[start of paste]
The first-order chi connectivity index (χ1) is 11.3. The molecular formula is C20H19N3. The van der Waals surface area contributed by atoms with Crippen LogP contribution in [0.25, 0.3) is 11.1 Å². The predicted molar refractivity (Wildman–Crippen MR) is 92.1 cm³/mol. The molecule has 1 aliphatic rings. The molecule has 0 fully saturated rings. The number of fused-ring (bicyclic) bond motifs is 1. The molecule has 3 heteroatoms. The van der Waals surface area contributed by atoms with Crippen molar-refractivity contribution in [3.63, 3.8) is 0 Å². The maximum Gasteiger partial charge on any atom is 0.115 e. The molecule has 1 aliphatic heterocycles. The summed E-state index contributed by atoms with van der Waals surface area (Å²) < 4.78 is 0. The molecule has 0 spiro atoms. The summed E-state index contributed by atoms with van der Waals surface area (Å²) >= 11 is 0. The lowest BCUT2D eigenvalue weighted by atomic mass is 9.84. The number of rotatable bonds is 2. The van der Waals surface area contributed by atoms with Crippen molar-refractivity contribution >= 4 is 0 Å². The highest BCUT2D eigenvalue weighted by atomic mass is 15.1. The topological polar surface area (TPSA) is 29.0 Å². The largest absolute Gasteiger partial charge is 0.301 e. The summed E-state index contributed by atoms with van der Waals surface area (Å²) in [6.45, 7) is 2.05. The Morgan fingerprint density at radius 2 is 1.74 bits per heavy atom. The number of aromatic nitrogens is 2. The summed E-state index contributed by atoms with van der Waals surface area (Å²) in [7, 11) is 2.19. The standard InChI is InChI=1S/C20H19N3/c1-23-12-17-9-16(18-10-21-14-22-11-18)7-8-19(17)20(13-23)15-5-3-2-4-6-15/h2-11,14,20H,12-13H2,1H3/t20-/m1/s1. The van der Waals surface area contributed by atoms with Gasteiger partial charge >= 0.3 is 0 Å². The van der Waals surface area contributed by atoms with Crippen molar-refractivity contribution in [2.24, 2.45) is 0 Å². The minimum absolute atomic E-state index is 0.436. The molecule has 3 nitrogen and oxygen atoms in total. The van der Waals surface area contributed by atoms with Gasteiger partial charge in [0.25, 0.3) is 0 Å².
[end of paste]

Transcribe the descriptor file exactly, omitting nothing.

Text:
The first-order chi connectivity index (χ1) is 11.3. The molecular formula is C20H19N3. The van der Waals surface area contributed by atoms with Crippen LogP contribution in [0.25, 0.3) is 11.1 Å². The predicted molar refractivity (Wildman–Crippen MR) is 92.1 cm³/mol. The molecule has 1 aliphatic rings. The molecule has 0 fully saturated rings. The number of fused-ring (bicyclic) bond motifs is 1. The molecule has 3 heteroatoms. The van der Waals surface area contributed by atoms with Crippen molar-refractivity contribution in [3.63, 3.8) is 0 Å². The maximum Gasteiger partial charge on any atom is 0.115 e. The molecule has 1 aliphatic heterocycles. The summed E-state index contributed by atoms with van der Waals surface area (Å²) < 4.78 is 0. The molecule has 0 spiro atoms. The summed E-state index contributed by atoms with van der Waals surface area (Å²) >= 11 is 0. The lowest BCUT2D eigenvalue weighted by atomic mass is 9.84. The number of rotatable bonds is 2. The van der Waals surface area contributed by atoms with Crippen molar-refractivity contribution >= 4 is 0 Å². The highest BCUT2D eigenvalue weighted by atomic mass is 15.1. The topological polar surface area (TPSA) is 29.0 Å². The largest absolute Gasteiger partial charge is 0.301 e. The summed E-state index contributed by atoms with van der Waals surface area (Å²) in [6.45, 7) is 2.05. The Morgan fingerprint density at radius 2 is 1.74 bits per heavy atom. The number of aromatic nitrogens is 2. The summed E-state index contributed by atoms with van der Waals surface area (Å²) in [7, 11) is 2.19. The standard InChI is InChI=1S/C20H19N3/c1-23-12-17-9-16(18-10-21-14-22-11-18)7-8-19(17)20(13-23)15-5-3-2-4-6-15/h2-11,14,20H,12-13H2,1H3/t20-/m1/s1. The van der Waals surface area contributed by atoms with Gasteiger partial charge >= 0.3 is 0 Å². The van der Waals surface area contributed by atoms with Crippen molar-refractivity contribution in [2.24, 2.45) is 0 Å². The minimum absolute atomic E-state index is 0.436. The molecule has 3 nitrogen and oxygen atoms in total. The van der Waals surface area contributed by atoms with Gasteiger partial charge in [0.25, 0.3) is 0 Å².